Lactose intolerance

We have just started a new poll about lactose intolerance. The reason for it stems from a discussion with a group of specialist dieticians who said that they did not see any or many patients with this problem after surgery. Which means, I think, that either nobody has trouble with drinking milk - or that it is a problem that people have solved without reference to the dieticians.

The reason we think that lactose intolerance is relevant is that lactase, that helps the body to absorb the lactose in milk / dairy products, is generated in the top part of the stomach which is quite often removed during the surgery. After the operation, we may well be eating porridge with full fat milk etc in order to put weight on, and this can create digestion problems. Trying milk that is lactose-free, or an alternative often has a really beneficial effect, we think.

We are trying to be a little bit systematic about the numbers involved, so please help us by entering the poll and adding any comments you think would be helpful.

Thanks very much

Alan

8 Replies

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  • Hi Alan

    I definitely have a problem with milk now, I did mention it once during a session with a dietician but she didn't make any response to my question as to whether it could be the surgery, so I just decided myself to avoid dairy products. In fact that is true of many foods that seem to disagree with me, it is all trial and error for us all

    Regards

    Edwina

  • Thanks - that is interesting to know.

    Alan

  • Hiya Alan. I am 8 months since Oesophajectomy and I too have had same problem with Lactose. I changed my milk to lactose free for a short time then went bk to semi-skimmed. I can have it in my Tea but its a no go with cereals. I am pretty sure the problem isn't quite as bad as it was a few mths bk but that's prob due to me cutting back on certain foods. I aslo believe that the strong painkillers I take have helped with the problem. My dietician has been brilliant considering this aint a problem they deal with very often. Its interesting to know what u wrote on ure first post Alan. Learn something new about this every day.

  • Hi Alan fortunately for me i have and still do enjoy full fat milk without side affects 7 months post oesophagectomy and have become a cheeseaholic never having been interested pre diagnosis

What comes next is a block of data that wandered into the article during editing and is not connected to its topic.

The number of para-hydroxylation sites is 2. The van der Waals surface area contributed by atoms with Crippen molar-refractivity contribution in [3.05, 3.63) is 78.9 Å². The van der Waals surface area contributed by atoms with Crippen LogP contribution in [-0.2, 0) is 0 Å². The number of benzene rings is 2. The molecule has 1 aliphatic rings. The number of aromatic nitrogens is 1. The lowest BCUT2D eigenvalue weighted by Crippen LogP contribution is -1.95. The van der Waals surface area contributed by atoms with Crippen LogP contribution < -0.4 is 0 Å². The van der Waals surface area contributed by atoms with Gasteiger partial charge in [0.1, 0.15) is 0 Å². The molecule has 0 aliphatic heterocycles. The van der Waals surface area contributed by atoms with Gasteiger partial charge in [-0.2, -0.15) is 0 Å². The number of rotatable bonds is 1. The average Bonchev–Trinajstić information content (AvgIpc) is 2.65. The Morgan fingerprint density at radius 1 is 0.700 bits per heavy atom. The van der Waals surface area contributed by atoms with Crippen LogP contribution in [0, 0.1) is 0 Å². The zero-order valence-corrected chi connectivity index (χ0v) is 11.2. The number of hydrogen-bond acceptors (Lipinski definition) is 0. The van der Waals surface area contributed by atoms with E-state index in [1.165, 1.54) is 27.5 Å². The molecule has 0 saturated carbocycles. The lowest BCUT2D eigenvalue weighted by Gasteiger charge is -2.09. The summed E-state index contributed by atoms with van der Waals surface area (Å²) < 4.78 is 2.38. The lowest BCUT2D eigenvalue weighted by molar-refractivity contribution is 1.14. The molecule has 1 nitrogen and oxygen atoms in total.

• It's early days for us Alan as my partners Ivor Lewis was only on the 16.4 - but he's got no problems with dairy or milk. He had half his stomach and half the oesophagus removed.

  • Yes I most certainly do.

  • I have just discovered that I am intolerant to lactose. I have had GORD for quite a few years and have only had trouble with fruit and veg of certain types eg tomatoes and particularly potatoes. But recently I have been feeling a lot of twinges of pain on my left side and the horrible nauseous clogged feeling in the back of my throat and discovered that the more I looked at my diet the more i could see that when i'd been eating items that had cream, butter or anything dairy the problem became obvious. Over the past week even very small amounts of dairy have triggered the nausea, stomach pain and general feelings of illness. I have now started taking Ranitidine again (I once took it years ago but it disagreed with me back then - seems ok now).

    So now I have to work out how to eat with it, how to adapt my diet, finding bread, cereals, sauces, etc with no milk products in.

  • Some people seem to change over to soya milk and it suits them; otherwise rice milk or other variations. I recently heard about A2 milk, and that might be worth exploring to see if it makes a difference. It can be quite complex to work out all the food that might be involved, and you get very adept at reading labels. There are ways of getting tested for food intolerance and allergies. I have heard that tomatoes can cause problems for quite a few people.

    I do not want to complicate things any more than they are already, but I am wondering whether it might feasibly be the sugar content of milk that might be causing problems, and perhaps the carbohydrate element of potatoes that generates sugar in the digestive system might be an issue? So concentrating on avoiding sugar and added sweeteners might also be an approach?

    If you can get yourself to a stable and comfortable state by avoiding anything that you think might be a risk, you will then be able to tell what causes a problem if you add things one at a time. You may need the help of a dietician and have to be very systematic. Good luck with it!

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